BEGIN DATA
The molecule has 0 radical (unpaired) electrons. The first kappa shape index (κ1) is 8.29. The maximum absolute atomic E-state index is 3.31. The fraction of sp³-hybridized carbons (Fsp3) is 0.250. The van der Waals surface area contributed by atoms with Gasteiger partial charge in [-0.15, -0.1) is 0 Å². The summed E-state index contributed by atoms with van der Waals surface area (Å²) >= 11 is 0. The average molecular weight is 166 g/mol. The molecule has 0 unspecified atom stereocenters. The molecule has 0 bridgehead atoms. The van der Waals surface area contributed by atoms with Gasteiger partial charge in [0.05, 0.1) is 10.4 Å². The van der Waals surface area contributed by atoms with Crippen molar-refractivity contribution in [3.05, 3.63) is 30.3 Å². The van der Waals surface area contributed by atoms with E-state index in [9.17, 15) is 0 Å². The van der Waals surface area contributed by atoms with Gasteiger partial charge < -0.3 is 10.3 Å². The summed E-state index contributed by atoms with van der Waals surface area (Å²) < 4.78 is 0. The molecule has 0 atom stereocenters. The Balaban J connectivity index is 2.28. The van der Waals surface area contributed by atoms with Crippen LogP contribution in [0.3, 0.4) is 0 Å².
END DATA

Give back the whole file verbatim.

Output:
The molecule has 0 radical (unpaired) electrons. The first kappa shape index (κ1) is 8.29. The maximum absolute atomic E-state index is 3.31. The fraction of sp³-hybridized carbons (Fsp3) is 0.250. The van der Waals surface area contributed by atoms with Gasteiger partial charge in [-0.15, -0.1) is 0 Å². The summed E-state index contributed by atoms with van der Waals surface area (Å²) >= 11 is 0. The average molecular weight is 166 g/mol. The molecule has 0 unspecified atom stereocenters. The molecule has 0 bridgehead atoms. The van der Waals surface area contributed by atoms with Gasteiger partial charge in [0.05, 0.1) is 10.4 Å². The van der Waals surface area contributed by atoms with Crippen molar-refractivity contribution in [3.05, 3.63) is 30.3 Å². The van der Waals surface area contributed by atoms with E-state index in [9.17, 15) is 0 Å². The van der Waals surface area contributed by atoms with Gasteiger partial charge < -0.3 is 10.3 Å². The summed E-state index contributed by atoms with van der Waals surface area (Å²) < 4.78 is 0. The molecule has 0 atom stereocenters. The Balaban J connectivity index is 2.28. The van der Waals surface area contributed by atoms with Crippen LogP contribution in [0.3, 0.4) is 0 Å².